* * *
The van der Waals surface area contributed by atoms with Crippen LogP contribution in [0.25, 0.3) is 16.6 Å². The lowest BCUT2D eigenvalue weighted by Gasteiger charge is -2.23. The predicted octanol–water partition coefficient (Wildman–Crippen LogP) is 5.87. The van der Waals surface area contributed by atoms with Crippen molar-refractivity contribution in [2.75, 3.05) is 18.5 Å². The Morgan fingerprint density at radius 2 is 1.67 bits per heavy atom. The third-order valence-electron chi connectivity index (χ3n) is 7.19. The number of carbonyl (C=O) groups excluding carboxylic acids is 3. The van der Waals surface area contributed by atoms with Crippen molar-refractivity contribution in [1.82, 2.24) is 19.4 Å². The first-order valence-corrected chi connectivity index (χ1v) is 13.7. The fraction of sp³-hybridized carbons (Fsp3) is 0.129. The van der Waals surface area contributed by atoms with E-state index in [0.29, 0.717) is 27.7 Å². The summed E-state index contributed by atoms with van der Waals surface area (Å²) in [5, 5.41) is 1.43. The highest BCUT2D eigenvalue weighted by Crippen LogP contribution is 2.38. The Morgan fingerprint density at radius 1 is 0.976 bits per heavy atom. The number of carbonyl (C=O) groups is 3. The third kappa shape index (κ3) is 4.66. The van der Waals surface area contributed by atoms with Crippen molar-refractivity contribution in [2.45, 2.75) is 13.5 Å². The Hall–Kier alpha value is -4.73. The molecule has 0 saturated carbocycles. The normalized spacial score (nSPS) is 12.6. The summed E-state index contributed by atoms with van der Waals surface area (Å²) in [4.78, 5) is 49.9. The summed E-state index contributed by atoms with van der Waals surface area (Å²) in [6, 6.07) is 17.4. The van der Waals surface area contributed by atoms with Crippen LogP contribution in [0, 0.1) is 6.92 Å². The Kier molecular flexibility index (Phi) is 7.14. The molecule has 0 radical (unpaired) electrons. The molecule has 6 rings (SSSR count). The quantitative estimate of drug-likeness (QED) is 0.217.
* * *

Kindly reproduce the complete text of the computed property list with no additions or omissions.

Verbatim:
The van der Waals surface area contributed by atoms with Crippen LogP contribution in [0.25, 0.3) is 16.6 Å². The lowest BCUT2D eigenvalue weighted by Gasteiger charge is -2.23. The predicted octanol–water partition coefficient (Wildman–Crippen LogP) is 5.87. The van der Waals surface area contributed by atoms with Crippen molar-refractivity contribution in [2.75, 3.05) is 18.5 Å². The Morgan fingerprint density at radius 2 is 1.67 bits per heavy atom. The third-order valence-electron chi connectivity index (χ3n) is 7.19. The number of carbonyl (C=O) groups excluding carboxylic acids is 3. The van der Waals surface area contributed by atoms with Crippen molar-refractivity contribution in [1.82, 2.24) is 19.4 Å². The first-order valence-corrected chi connectivity index (χ1v) is 13.7. The fraction of sp³-hybridized carbons (Fsp3) is 0.129. The van der Waals surface area contributed by atoms with E-state index in [0.29, 0.717) is 27.7 Å². The summed E-state index contributed by atoms with van der Waals surface area (Å²) in [5, 5.41) is 1.43. The highest BCUT2D eigenvalue weighted by Crippen LogP contribution is 2.38. The Morgan fingerprint density at radius 1 is 0.976 bits per heavy atom. The number of carbonyl (C=O) groups is 3. The third kappa shape index (κ3) is 4.66. The van der Waals surface area contributed by atoms with Crippen molar-refractivity contribution in [2.45, 2.75) is 13.5 Å². The Hall–Kier alpha value is -4.73. The molecule has 0 saturated carbocycles. The normalized spacial score (nSPS) is 12.6. The summed E-state index contributed by atoms with van der Waals surface area (Å²) in [4.78, 5) is 49.9. The summed E-state index contributed by atoms with van der Waals surface area (Å²) in [6, 6.07) is 17.4. The van der Waals surface area contributed by atoms with Crippen LogP contribution in [0, 0.1) is 6.92 Å². The Kier molecular flexibility index (Phi) is 7.14. The molecule has 0 radical (unpaired) electrons. The molecule has 6 rings (SSSR count). The quantitative estimate of drug-likeness (QED) is 0.217.